How to Turn Down Opportunities That Don’t Serve You (In a Way That Serves You)

The word “opportunity” implies something that shouldn’t be missed, but that isn’t always the case. Throughout your career, plenty of people will try to allure you with “opportunities” – some great, some not so great – and if you say yes to every single one of them, you have to ask yourself: am I really doing what is best for me?

For example…

A promotion is arguably a “great opportunity,” but if it will demand too much time or mental energy in lieu of other things that are high priority for you (family, creative pursuits, general wellbeing…), then there is no shame at all in taking the “pass.” It might even be the case that your responsibilities will shift, and therefore the “work” you are doing is liable to feel less fulfilling. This happens frequently when people jump up to manager, and find that their role has a lot more to do with people than deliverables.

When we subscribe to the “yes woman” attitude, we give up the pilot seat to our careers. But by defining a strong sense of what we want and need – from our personal and professional pursuits – and setting boundaries to remain true to those virtues, we are more easily able to achieve a sense of fulfillment and real success from our careers (not just the vision of success that is painted for us).

Still, that’s not to deny the existence of “naysayer stigma” in corporate. Setting boundaries and sticking to them is easier said than done, but with these three things in mind, you can approach the conversation with confidence.

  1. Advocate From a Place of Gratitude

One chief concern around saying “no” – especially to your manager or another trusted colleague – is that you will somehow be “letting them down” or disrespecting them by not taking (what they present to you as) a great opportunity. 

First of all: a sincere advocate for your career growth will trust that you have your reasons. At the root of any offer is a desire to see you succeed, and if you feel that your idea of success could somehow be compromised by going that route, that is something they will more than likely sympathize with.

Of course, listen to what they have to say and consider their advice before jumping to an answer. If they are a trusted advocate, they surely have their reasons just as well.

But at the end of the day, remember: the choice is yours, and if you choose to go a different direction (for whatever reason), express your gratitude for their consideration and move on.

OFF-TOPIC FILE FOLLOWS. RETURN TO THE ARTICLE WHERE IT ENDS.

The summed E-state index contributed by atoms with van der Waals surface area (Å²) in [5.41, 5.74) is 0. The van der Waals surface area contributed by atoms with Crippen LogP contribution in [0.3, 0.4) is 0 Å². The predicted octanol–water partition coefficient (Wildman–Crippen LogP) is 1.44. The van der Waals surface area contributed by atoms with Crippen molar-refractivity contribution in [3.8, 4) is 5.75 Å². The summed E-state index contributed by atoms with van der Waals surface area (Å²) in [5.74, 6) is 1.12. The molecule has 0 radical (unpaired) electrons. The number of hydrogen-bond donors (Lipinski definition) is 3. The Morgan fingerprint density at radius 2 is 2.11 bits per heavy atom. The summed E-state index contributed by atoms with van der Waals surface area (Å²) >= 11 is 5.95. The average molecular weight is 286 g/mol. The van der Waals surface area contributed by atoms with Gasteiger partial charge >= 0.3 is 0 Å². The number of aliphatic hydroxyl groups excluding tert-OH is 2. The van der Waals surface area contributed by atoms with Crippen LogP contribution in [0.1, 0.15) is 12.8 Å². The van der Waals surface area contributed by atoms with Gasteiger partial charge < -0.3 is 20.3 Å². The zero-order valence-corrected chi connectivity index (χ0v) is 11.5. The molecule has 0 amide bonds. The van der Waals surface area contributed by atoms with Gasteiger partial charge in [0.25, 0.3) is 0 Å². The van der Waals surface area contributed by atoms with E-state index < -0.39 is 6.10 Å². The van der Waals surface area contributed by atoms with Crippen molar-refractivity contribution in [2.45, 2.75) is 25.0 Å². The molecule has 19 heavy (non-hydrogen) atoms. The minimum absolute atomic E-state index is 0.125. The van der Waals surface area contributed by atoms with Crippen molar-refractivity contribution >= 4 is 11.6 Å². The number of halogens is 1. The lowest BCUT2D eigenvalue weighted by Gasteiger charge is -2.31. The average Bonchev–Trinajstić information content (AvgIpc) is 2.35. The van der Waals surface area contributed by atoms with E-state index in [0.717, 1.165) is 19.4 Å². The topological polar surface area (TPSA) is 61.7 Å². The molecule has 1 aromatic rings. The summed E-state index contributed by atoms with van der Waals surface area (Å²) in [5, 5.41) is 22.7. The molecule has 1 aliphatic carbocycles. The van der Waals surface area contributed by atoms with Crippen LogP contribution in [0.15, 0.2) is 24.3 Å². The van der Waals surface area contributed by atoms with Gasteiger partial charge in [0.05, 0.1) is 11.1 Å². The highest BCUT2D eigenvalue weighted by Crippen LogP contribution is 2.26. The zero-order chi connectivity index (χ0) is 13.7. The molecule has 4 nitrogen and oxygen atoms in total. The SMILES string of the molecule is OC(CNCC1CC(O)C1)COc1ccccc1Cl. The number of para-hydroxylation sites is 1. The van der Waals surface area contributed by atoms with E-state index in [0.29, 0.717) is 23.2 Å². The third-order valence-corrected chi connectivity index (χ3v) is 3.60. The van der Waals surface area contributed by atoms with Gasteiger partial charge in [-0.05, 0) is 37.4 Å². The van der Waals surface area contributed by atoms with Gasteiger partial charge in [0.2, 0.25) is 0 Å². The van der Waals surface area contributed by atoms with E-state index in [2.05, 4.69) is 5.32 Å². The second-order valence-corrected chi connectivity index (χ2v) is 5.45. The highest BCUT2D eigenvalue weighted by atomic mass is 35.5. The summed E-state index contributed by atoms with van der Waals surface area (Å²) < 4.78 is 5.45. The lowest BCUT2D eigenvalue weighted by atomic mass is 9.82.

EX: I’m grateful you would consider me for this – it is a great opportunity, and I understand what you are saying. However, it’s just not for me at this time; here’s why… 

2. Articulate Your Values

Before you consider what you don’t want, consider what you do. Your values and priorities should inform every career decision you make, and if you find yourself feeling hesitant, but lacking the justification for why, it might be time for a little self-reflection.

This circles back to defining your own idea of success. It doesn’t have to look like CEO-status, seven figures, and a book deal… It can be feeling creative, having hourly flexibility, helping others…[insert your ideals here].

Those things take precedence, and if an opportunity stands to threaten them – EX: leading that new project requires traveling once per month, but you are concerned about spending less time on community commitments – that is something worth considering.

If the opportunity feels totally out of left field, default to your personal brand. It might be the case that you need to invest some more time affirming your strengths and passions with your colleagues to create a clearer image of the kind of opportunities that would align well with your career goals.

By leading the conversation from the perspective of your growth and the things you already see ahead of you, you make it clear that it is not that you are not interested in advancing your career; you just want to advance in a different direction. 

3. Rule Out Fear

All that said, sometimes an opportunity is perfect for you, but it may not feel like you are “ready” or prepared to take it on. In this case, it might simply be fear that is holding you back.

If you’ve run through your priorities and aligned on your personal brand with your manager, but there is still a little voice in your head telling you to run the other way…bring those hesitancies into the discussion.

Our minds have a sneaky way of spiraling into fantasy “what ifs” when there is potential for big things on the table. Sometimes the mere act of vocalizing those anxieties (especially in the company of someone you trust) can help you think more realistically about your potential.

Bonus: when you bring these fears to your manager (or whomever extends the opportunity), you open the possibility of accommodating them and ultimately arriving at an opportunity that better suits your priorities.

For example: you might be concerned about extra administrative work distracting from your creative pursuits, but there could be room for negotiation to role-share or onboard an assistant to keep your responsibilities balanced.

However, it is important to note: this is a best case scenario. Not every opportunity has room for negotiation, and if after all is said and done, you still feel pressured or guilted into saying yes, consider that this person might not have your best interests in mind. It’s an unfortunate truth, but some managers are interested in advancing talent just because it makes them “look good” to push others up the ladder.

If you suspect this may be the case, stand your ground. Remember: what is most important is that you stay in the pilot seat of your career. Sacrificing that autonomy to appease someone who has selfish motives may only distract you from better opportunities that are liable to come along.